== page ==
Available in some grocery stores, Indian or Middle Eastern markets (more affordable).
  18. Tamarind Paste — This intensely sour paste is made from the tamarind plant and is used in curries, chutneys and other Asian/Indian meals. I also use it in sweet/sour sauce and as a marinade.
    Available in Indian or Asian markets.
  19. Tapatio – There are a lot of different hot sauces out there but in my opinion this is one of the best for Mexican flavor. It is one of the top selling hot sauces in Mexico but virtually unknown outside of Mexican communities. This sauce packs a punch without the vinegar taste of tabasco. Used moderately, it is a great flavor-awakener without being too hot. Used generously, it will spice things up quite a bit. I use a few drops in all my Mexican dishes.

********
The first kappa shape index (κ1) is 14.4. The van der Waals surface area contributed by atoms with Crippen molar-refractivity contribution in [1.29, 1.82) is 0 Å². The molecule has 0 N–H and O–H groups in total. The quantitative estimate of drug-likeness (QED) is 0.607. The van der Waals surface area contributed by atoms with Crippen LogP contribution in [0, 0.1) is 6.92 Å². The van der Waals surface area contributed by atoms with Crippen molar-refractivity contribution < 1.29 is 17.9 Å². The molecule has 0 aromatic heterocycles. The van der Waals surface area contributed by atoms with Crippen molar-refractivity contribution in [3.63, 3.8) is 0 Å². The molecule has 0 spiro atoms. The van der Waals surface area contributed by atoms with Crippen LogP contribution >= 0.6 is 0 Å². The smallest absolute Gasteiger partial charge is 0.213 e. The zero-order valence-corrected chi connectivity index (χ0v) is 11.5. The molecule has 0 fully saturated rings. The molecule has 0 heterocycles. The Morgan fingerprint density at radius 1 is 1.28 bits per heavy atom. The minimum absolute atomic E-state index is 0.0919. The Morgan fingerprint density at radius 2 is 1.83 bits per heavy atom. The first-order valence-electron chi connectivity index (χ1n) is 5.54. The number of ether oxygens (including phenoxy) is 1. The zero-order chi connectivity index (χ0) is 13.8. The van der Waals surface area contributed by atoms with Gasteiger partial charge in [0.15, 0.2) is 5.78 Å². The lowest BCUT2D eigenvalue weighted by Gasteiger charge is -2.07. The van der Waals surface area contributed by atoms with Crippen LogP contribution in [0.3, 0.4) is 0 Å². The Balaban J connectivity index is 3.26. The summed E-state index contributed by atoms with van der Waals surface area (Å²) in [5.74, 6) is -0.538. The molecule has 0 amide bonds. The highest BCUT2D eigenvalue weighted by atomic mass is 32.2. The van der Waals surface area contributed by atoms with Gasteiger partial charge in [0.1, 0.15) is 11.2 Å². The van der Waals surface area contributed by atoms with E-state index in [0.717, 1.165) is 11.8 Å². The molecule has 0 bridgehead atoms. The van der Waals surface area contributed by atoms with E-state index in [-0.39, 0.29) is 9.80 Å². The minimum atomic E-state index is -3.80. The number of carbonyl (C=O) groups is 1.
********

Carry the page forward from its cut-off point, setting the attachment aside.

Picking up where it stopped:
Available in some grocery stores or Latin markets.
  20. Tomato Concentrate — Not to be confused with tomato paste, tomato concentrate is sold in a tube and is used to add a tomato note to a dish versus as a basis for a sauce. Often when I make a marinara sauce, I will start with fresh, chopped onion and tomatoes and add a tablespoon or two of tomato concentrate. Of note, it is important not to buy tomatoes in a can as the acid from the tomato can react with the metal and taint the tomatoes. When I can’t use fresh tomatoes, I buy chopped or pureed tomatoes in a fresh-pack box.
    Available in some grocery stores.